Director: Ira Sachs
PG | 1h 25min | Drama, Family | 23 September 2016 (UK)
Arriving into UK cinema with little fanfare and running just 80 odd minutes long, Little Men, from director Ira Sachs (Love is Strange, Keep the Lights On) is unlikely to change the world. But it certainly does have some pertinent things to say about the way it works. As with his previous films Love is Strange and Keep the Lights On (both of which the Smoke Screen wrote about approvingly) Sachs here has give us a restrained and insightful drama about basically good-intentioned middle class people with relationships that are inevitably defined and constrained by the economic reality around them. Preciousness and melodrama are welcome by their absence. More noticeable is an acute observation of how class consciousness and difference works.
However, whereas Love is Strange examined the pressures of modern cohabitation in an increasingly gentrified and unaffordable New York experienced by asenior years gay couple, Little Men takes the perspective of two young teens thrown together by the whims of property-shuffling parents. Jake (Theo Taplitz) is a quiet, sensitive middle schooler with a flair for drawing and painting. He’s pretty much the surface-level opposite in terms of temperament to the affably brash Tony (Michael Barbieri).Yet the two become fast friends when the death of Jake’s grandfather means his Brooklyn apartment and the shop below it that he owned – and which Tony and his clothes designer mother Leonor (Paulina Garcia) occupy at a discounted rate – falls into the possession of Jake’s struggling actor father Brian (Greg Kinnear). Facing their own money troubles (which they’ve kept Jake well away from), Brian and his wife Kathy (Jennifer Ehle) decide to move into Brian’s father’s place whilst details of the split of his wealth are sorted out. Jake and Tony love this new closeness. Leonor, an immigrant from Chile who hasn’t lost her accent yet, seems more wary, despite the slightly over-eager politeness directed her way from the new couple living above her. It is as if she can sense what is coming.
Sure enough, Jake and Tony’s budding friendship is put at risk when a rent dispute between Jake’s father and Leonor threatens to become contentious. Affable on the surface towards their new tenants (though it is also painfully clear they are on a rung above them in the middle class bracket), Brian and Kathy nevertheless are facing pressures from other hard-up family members to make the shop below their apartment profitable, and this means ending the far-beneath-market-value rent Leonor enjoyed under his father’s carefree arrangement. For her part, Leonor argues she and Brian’s father enjoyed a close relationship, even going so far as to imply during one of their many toxic meetings to hammer the details out that Brian neglected his father until the time came to claim his estate. She can’t afford the new rent. A collision neither side wanted is on the cards.
The growing conflict between the two sides is shrewdly – and fairly – drawn by Sachs’s screenplay, and well-handled by the adult cast members. No one is really the villain here. Outside of Leonor’s contemptuous gaze, Brian is struggling to stop his more aggressive sister from issuing legal eviction notices, begging for more time to sort this out. Brian himself is also facing a sort of unspoken crisis of masculinity too, being an actor long since resigned to low-paying theatre work with doctor Kathy now the breadwinner, and Kinnear really is superb here as a husband and father worn down by the weight of the realisation that he has somehow become the bad guy.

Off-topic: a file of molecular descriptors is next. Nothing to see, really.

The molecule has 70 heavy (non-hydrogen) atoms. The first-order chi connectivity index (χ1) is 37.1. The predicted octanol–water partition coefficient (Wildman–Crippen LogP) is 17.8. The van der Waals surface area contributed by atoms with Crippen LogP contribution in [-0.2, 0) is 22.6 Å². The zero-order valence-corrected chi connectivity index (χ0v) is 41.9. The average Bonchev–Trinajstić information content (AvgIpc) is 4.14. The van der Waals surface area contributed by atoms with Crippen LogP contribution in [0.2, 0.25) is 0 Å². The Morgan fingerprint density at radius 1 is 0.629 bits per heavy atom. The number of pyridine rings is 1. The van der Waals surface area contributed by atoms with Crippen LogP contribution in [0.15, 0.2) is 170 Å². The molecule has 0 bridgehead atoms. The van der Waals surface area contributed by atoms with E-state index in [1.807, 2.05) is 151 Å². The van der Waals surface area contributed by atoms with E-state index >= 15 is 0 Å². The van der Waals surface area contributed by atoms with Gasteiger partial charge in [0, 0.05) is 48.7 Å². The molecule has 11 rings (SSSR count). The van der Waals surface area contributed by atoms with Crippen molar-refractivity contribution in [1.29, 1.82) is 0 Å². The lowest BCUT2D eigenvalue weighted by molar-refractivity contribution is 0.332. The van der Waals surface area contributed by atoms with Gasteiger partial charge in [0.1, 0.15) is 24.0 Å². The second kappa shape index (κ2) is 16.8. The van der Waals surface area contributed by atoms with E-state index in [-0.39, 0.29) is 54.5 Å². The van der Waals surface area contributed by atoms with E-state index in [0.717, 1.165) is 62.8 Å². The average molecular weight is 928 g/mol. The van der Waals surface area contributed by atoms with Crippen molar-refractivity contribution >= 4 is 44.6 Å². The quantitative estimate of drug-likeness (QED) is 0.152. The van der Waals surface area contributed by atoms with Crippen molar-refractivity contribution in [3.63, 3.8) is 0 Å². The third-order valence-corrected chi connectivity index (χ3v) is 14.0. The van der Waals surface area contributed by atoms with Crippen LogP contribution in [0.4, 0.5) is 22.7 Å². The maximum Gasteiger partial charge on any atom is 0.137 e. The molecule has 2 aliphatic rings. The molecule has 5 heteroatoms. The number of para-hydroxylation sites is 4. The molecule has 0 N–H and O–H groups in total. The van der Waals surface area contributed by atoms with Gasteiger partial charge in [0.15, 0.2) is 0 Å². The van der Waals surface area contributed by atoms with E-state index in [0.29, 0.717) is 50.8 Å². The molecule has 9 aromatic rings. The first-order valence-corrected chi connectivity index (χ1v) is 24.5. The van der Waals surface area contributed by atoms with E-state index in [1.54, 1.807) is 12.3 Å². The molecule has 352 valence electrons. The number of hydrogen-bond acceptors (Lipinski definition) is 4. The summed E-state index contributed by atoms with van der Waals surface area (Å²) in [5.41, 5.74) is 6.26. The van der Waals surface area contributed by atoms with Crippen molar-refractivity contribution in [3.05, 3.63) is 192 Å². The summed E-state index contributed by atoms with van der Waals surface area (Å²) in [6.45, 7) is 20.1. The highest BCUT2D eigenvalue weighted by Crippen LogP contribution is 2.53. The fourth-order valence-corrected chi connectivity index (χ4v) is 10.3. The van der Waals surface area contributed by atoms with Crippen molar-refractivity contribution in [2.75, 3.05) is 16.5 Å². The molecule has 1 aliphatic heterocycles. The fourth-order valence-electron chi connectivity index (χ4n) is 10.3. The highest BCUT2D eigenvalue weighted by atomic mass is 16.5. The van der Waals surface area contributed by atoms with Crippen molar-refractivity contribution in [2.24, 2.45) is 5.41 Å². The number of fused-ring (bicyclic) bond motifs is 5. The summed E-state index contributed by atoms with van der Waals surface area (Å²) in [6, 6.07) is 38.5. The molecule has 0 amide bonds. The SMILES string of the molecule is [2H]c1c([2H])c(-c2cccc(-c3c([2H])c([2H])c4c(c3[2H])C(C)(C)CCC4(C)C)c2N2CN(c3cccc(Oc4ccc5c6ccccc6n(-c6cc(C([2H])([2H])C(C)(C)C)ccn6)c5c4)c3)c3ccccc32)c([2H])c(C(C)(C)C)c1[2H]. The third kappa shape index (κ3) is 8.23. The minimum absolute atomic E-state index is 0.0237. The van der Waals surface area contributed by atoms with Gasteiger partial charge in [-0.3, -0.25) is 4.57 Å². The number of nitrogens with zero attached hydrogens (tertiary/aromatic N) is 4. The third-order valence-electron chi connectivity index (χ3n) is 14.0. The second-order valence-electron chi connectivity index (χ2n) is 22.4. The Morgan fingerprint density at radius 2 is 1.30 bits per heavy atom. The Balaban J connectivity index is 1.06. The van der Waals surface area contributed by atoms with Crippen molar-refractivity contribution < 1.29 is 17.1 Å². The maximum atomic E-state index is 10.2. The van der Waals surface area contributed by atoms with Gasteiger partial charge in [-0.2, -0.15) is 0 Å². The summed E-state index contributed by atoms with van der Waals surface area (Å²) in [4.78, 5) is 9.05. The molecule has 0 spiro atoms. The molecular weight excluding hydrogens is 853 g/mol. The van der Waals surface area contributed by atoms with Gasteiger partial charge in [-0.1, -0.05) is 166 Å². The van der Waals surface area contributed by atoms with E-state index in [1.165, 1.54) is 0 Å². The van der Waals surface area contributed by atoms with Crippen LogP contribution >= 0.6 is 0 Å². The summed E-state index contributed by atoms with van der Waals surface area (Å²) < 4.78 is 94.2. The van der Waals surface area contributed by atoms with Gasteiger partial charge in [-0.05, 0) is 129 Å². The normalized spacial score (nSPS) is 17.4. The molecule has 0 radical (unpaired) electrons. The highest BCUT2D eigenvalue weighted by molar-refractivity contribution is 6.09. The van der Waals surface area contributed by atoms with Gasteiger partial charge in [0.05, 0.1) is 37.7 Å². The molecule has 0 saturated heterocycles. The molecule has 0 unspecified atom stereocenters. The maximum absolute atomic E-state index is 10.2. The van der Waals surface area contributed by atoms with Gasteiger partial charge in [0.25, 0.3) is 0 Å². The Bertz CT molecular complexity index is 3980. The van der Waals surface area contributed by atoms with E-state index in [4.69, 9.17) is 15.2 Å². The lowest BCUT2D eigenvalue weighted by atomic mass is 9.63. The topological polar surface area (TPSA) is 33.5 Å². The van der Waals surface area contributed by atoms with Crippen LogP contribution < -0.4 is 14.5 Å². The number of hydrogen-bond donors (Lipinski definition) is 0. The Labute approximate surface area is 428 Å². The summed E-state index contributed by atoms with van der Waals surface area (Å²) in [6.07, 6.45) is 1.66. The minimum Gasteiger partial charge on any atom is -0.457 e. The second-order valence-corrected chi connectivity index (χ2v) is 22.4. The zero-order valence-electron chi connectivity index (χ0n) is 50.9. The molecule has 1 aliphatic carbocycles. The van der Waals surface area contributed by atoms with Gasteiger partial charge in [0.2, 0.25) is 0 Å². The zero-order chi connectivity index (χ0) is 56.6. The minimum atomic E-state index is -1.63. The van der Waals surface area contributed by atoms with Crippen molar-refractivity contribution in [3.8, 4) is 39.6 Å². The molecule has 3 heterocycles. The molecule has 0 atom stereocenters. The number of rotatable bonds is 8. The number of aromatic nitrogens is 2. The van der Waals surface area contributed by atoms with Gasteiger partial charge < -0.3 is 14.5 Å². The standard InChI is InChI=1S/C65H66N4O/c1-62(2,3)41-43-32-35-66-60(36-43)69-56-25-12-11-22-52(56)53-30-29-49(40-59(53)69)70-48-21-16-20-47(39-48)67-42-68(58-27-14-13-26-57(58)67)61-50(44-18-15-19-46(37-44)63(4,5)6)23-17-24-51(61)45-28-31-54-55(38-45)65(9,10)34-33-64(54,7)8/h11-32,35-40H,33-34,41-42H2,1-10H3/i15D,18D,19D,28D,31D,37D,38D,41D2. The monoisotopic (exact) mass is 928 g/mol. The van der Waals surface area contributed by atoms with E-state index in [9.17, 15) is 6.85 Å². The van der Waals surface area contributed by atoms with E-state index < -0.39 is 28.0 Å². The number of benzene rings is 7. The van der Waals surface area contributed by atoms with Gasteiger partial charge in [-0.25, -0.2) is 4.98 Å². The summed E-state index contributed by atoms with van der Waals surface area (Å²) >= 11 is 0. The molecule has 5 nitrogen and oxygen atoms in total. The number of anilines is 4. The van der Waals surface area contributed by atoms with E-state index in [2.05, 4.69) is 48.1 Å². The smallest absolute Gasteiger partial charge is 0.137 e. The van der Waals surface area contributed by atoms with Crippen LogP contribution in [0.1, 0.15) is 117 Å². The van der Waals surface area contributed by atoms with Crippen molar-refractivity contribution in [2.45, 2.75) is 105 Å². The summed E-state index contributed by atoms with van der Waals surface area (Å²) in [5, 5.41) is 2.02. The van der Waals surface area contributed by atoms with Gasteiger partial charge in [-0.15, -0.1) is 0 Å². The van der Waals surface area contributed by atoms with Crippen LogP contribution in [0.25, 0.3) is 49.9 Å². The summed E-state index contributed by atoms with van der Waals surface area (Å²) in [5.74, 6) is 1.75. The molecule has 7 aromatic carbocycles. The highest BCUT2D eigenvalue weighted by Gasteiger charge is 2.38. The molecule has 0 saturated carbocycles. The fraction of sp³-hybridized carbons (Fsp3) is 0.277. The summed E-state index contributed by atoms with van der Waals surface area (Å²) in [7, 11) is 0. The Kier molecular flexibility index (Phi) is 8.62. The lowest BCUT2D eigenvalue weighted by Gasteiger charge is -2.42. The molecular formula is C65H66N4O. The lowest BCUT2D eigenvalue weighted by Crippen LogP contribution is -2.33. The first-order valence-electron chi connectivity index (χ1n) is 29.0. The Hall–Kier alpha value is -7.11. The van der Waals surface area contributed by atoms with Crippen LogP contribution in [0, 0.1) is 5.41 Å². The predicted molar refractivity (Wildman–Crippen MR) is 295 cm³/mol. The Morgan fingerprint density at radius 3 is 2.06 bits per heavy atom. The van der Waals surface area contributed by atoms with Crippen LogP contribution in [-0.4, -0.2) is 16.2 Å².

One thing Sachs’s script does nail, aided greatly by Ehle and Kinnear’s strong performances, is that eternal fear the genteel middle classes have of ending up on the opposite side of the righteous, and the terror they fee at the thought of the veneer of acceptable politeness cracking. Sachs is alive to how people can work overtime to avoid conflict as long as possible, to desperately build cases for their own justification, and to take advantage of private moments to whisper their desires out of the corners of their mouths. He also knows how to write dialogue and stage certain scenes that totally capture how people try really hard to pretend they don’t notice or unintentionally broadcast their own class privilege (you can see this right from the first meeting between the two families, from the sense of forced politeness, to the different accents, to certain glances made at times). For her part, Leonor doesn’t help herself by being so cold to her new landlords, making herself too much the postcard image of the ‘difficult tenant’. Had she better understood Kathy and Brian’s sense of fragility about their position, maybe she could have negotiated a better deal.
Yet for all this critical look at the dangers of gentrification, Sach’s never gets bogged down in the detail, instead letting young stars Taplitz and Barbieri show us a completely credible developing friendship. It is a relationship that probably works because they are so different and thus complement each other (Tony in particular seems to be the main cheerleader for Jake’s art), but also one that sadly can’t exist free from the conflict brewing around them, courtesy of their adults. Jake and Tony’s relationship takes them all across Brooklyn – from acting classes in run-down warehouses to club nights arranged for underage kids – allowing Sachs once more to showcase the particular sights and sounds of New York life. We root for the two friends to stick together and make the most of this undeniably charming city, and because of this investment in the duo, it is hard to avoid the sense that an actual tragedy is in the making here thanks to their parents. In this rapidly changing New York, only children can seemingly stay free from the kinds of ‘mature’ decisions that adults need to steel themselves to.